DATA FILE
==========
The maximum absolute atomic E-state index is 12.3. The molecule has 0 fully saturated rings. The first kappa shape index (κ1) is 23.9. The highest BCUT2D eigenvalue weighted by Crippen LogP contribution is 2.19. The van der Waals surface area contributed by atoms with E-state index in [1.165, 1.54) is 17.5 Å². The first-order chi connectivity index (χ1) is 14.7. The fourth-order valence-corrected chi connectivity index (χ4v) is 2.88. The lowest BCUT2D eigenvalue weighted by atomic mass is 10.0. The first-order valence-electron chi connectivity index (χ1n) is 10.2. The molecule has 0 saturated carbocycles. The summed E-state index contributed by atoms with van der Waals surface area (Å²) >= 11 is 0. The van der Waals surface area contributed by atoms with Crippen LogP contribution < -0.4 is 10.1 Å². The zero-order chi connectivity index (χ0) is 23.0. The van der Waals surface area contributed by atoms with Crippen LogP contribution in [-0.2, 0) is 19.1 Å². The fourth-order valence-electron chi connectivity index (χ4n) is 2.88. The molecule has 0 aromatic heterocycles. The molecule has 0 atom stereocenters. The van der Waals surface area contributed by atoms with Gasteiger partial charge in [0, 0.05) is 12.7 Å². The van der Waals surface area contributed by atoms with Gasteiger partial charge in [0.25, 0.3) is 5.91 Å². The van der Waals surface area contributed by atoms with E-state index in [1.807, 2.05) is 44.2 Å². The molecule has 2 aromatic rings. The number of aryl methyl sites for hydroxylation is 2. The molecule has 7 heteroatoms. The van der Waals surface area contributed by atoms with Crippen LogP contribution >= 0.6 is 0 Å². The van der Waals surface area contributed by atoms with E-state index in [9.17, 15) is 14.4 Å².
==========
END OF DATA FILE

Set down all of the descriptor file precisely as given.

The maximum absolute atomic E-state index is 12.3. The molecule has 0 fully saturated rings. The first kappa shape index (κ1) is 23.9. The highest BCUT2D eigenvalue weighted by Crippen LogP contribution is 2.19. The van der Waals surface area contributed by atoms with E-state index in [1.165, 1.54) is 17.5 Å². The first-order chi connectivity index (χ1) is 14.7. The fourth-order valence-corrected chi connectivity index (χ4v) is 2.88. The lowest BCUT2D eigenvalue weighted by atomic mass is 10.0. The first-order valence-electron chi connectivity index (χ1n) is 10.2. The molecule has 0 saturated carbocycles. The summed E-state index contributed by atoms with van der Waals surface area (Å²) >= 11 is 0. The van der Waals surface area contributed by atoms with Crippen LogP contribution < -0.4 is 10.1 Å². The zero-order chi connectivity index (χ0) is 23.0. The van der Waals surface area contributed by atoms with Crippen LogP contribution in [-0.2, 0) is 19.1 Å². The fourth-order valence-electron chi connectivity index (χ4n) is 2.88. The molecule has 0 aromatic heterocycles. The molecule has 0 atom stereocenters. The van der Waals surface area contributed by atoms with Gasteiger partial charge in [0, 0.05) is 12.7 Å². The van der Waals surface area contributed by atoms with Gasteiger partial charge in [0.25, 0.3) is 5.91 Å². The van der Waals surface area contributed by atoms with E-state index in [1.807, 2.05) is 44.2 Å². The molecule has 2 aromatic rings. The number of aryl methyl sites for hydroxylation is 2. The molecule has 7 heteroatoms. The van der Waals surface area contributed by atoms with Crippen LogP contribution >= 0.6 is 0 Å². The van der Waals surface area contributed by atoms with E-state index in [9.17, 15) is 14.4 Å².